• Outfitting My Canoe

    My choice of title for this article was made carefully. This is not a general article on outfitting, covering all the many permutations according to country, environment, taste or use. Rather, it is very much about how I outfit my canoe for the work and journeys that I do in the UK and Europe. By contrast, if I were outfitting a Kevlar boat for flat water it would be very minimalist.

    My Wenonah Prospector 16’ is used on white water up to and including grade 3 and open waters with considerable fetch, including coastal. I have been using a similar set-up for some twenty years now. So, I hope in this context, what I have to share will be useful to you and others paddling in similar environments under similar circumstances.

    The Bare Boat: Starting With A Fresh Canoe


    The bare boat. A Wenonah Prospector 16′.

    The bare boat: A Wenonah Prospector 16′. It’s a great multi-purpose design derived from a very traditional craft. It has plenty of rocker and a nice shallow arch cross-section, which means I can easily roll it onto its edge paddling solo.

    Because I want to lash in airbags and other kit we are marking up the side to thread a rope all the way down the side.



    Marking up the side to thread a rope all the way down the side.

    I use a three-inch spacing in the airbag area and a four-inch one elsewhere: many others will use an equal spacing but this is what I have settled on over the years.
    I need the holes far enough below the gunwale to make it useable on the inside but I don’t want to drop it too far as solo I often use the canoe heeled right over and there will be some seepage through the holes.
    The width of the tape measure seems about right as a marker.



    With a steady hand Lina doesn’t bother to put masking tape on the Royalex but just drills away. Another hole mark is above the ‘n’ of nah.




    Feeding the cord through the holes.

    In the airbag section the cord is looped through the holes and then tightened but leaving a bit of slack to make the inside loops usable. The cord is 5mm climbing cord.
    For the middle section we are adding small sections of plastic pipe to make loops on the inside of the boat. My three-year-old daughter Maya Rose is keen to help.



    Maya Rose helps with threading the piping.



    Looped cord with plastic piping on the inside of the boat.

    The final knot is on the inside of the canoe as I want the outside clean and tidy. The blue rope is trimmed off close to the knot.

    Fitting Air Bags For Buoyancy

    After fitting the cords down the sides of the boat, next is the fitting of D rings as extra security for the air bags. Having chosen the spot I draw around the vinyl D ring patch and then lightly sand both the boat and the underside of the patch.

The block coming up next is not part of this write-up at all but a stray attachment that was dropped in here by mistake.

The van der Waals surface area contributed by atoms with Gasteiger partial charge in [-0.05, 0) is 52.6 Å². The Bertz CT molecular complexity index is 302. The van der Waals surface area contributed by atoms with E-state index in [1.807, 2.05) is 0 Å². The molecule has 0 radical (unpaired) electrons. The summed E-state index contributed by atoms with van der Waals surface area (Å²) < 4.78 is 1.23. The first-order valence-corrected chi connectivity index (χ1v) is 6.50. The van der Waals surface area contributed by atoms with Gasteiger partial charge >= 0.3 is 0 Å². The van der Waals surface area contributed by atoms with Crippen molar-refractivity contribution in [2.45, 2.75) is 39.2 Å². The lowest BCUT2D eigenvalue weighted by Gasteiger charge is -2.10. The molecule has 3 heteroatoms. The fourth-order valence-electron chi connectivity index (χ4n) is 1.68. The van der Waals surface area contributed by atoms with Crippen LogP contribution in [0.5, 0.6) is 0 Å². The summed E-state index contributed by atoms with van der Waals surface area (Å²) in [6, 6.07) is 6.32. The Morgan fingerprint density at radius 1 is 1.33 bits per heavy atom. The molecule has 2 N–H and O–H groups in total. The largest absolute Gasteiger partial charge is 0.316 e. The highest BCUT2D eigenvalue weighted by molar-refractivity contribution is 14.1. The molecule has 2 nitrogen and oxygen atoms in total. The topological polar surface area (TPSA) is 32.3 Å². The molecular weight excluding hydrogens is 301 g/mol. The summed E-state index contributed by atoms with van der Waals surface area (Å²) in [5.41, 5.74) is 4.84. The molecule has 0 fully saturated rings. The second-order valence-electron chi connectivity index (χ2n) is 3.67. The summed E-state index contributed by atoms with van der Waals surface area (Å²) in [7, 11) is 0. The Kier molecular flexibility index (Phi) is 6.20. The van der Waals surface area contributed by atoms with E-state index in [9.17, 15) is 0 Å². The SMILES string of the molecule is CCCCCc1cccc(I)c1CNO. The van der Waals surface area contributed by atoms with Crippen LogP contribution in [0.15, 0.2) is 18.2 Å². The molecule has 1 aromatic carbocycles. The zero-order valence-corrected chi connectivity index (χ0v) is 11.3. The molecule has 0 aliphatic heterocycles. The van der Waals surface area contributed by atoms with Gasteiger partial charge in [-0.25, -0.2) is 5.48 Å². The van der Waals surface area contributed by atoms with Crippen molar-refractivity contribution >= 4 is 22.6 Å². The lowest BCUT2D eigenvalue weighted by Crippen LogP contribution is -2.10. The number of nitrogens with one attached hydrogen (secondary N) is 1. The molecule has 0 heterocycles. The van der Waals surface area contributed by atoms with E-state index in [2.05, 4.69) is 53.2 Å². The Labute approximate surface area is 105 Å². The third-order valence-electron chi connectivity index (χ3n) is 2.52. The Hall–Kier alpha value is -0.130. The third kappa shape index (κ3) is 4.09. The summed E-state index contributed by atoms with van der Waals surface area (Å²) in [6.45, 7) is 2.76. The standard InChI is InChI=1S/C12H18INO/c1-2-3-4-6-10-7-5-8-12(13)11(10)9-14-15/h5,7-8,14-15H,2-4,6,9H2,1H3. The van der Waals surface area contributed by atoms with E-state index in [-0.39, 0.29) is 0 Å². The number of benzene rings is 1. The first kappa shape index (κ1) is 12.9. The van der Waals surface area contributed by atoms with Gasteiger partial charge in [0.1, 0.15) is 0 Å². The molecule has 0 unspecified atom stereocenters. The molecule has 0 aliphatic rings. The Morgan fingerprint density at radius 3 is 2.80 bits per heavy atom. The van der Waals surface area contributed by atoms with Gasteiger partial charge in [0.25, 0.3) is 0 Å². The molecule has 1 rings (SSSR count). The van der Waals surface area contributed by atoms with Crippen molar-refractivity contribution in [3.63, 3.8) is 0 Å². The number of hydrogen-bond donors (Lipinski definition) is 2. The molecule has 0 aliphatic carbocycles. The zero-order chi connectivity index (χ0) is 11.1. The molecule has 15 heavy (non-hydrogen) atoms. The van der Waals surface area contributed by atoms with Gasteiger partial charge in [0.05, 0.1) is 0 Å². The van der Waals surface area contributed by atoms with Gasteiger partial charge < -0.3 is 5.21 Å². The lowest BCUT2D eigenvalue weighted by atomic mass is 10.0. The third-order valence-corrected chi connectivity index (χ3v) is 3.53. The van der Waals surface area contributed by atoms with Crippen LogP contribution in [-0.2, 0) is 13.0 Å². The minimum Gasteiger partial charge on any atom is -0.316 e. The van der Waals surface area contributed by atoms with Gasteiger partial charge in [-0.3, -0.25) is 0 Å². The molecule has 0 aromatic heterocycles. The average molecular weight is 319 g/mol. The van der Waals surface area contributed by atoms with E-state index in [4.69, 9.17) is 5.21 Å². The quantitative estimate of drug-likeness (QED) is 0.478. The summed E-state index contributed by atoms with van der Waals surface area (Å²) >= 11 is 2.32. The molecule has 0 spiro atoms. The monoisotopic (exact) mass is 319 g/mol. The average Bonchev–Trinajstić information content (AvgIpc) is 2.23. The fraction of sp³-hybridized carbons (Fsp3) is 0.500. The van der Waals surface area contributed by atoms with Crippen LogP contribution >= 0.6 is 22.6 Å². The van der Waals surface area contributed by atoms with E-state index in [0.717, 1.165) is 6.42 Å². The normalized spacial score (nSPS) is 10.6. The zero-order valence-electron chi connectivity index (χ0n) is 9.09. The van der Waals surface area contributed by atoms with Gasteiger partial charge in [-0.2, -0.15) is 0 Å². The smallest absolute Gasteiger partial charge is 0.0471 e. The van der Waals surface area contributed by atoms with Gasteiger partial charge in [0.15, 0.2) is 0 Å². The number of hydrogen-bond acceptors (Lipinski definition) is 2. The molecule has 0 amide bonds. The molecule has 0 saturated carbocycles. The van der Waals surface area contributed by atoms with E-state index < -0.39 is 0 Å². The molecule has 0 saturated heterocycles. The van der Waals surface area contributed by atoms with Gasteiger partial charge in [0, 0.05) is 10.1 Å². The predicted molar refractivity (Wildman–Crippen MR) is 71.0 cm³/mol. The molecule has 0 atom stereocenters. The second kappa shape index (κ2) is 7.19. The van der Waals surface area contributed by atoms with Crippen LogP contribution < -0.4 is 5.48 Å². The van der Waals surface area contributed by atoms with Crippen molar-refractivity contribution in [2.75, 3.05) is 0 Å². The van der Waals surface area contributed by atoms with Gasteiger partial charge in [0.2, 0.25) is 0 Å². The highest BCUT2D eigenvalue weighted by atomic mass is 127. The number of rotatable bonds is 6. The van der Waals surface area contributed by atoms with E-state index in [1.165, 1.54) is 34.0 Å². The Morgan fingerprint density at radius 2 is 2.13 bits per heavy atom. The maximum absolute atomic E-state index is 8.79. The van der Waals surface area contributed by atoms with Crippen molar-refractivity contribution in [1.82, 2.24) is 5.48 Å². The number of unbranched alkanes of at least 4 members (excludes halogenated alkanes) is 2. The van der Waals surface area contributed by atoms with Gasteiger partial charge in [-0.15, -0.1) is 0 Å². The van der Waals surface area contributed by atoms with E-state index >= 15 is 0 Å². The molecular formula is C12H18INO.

Having chosen the spot I draw around the vinyl D ring patch and then lightly sand both the boat and the underside of the patch.

    Vinyl Bond is applied to both the boat and the patch and allowed to dry slightly before pressing together. I follow the instructions on the tube!



    Applying vinyl bond.




    An even coating.



    Making sure it’s firmly in place.



    View of the rear of the boat. The D-ring is situated back under where the airbag will be.

    N.B. In the above photo, you’ll see that the D-ring is situated back under where the airbag will be and not directly at the end of the airbag. A tape will go from there along the floor around the airbag and then back to the carrying handle to fix the airbag in place.

    A Search For the Holy Grail And Modifications Enabling A Sailing Rig

    I usually have a small sailing rig in my boats so I need a mast foot and an attachment on the rear of the bow seat. Sometimes I have added a piece of wood below the seat but Endless River have a neat seat that does the job so I am replacing the original.



    Endless River seat with integral mast hole is very neat and will replace the standard seat in this boat.




    Using the original as a template for the seat bolt-holes on the new seat.




    Maya Rose now thinks that marking up the canoe is a job for her. However intent the expression the lines are a bit random.

    Finding a good mast foot is a bit like the search for the Holy Grail. Some use a properly shaped piece of wood.
    Years ago a friend of mine spotted these black rubber raft inflation valve mountings. Hard to get hold of – and my stockpile is running low – they do the job very well. They come with a metal insert which the valve screws into, this has to be cut out with a hot knife.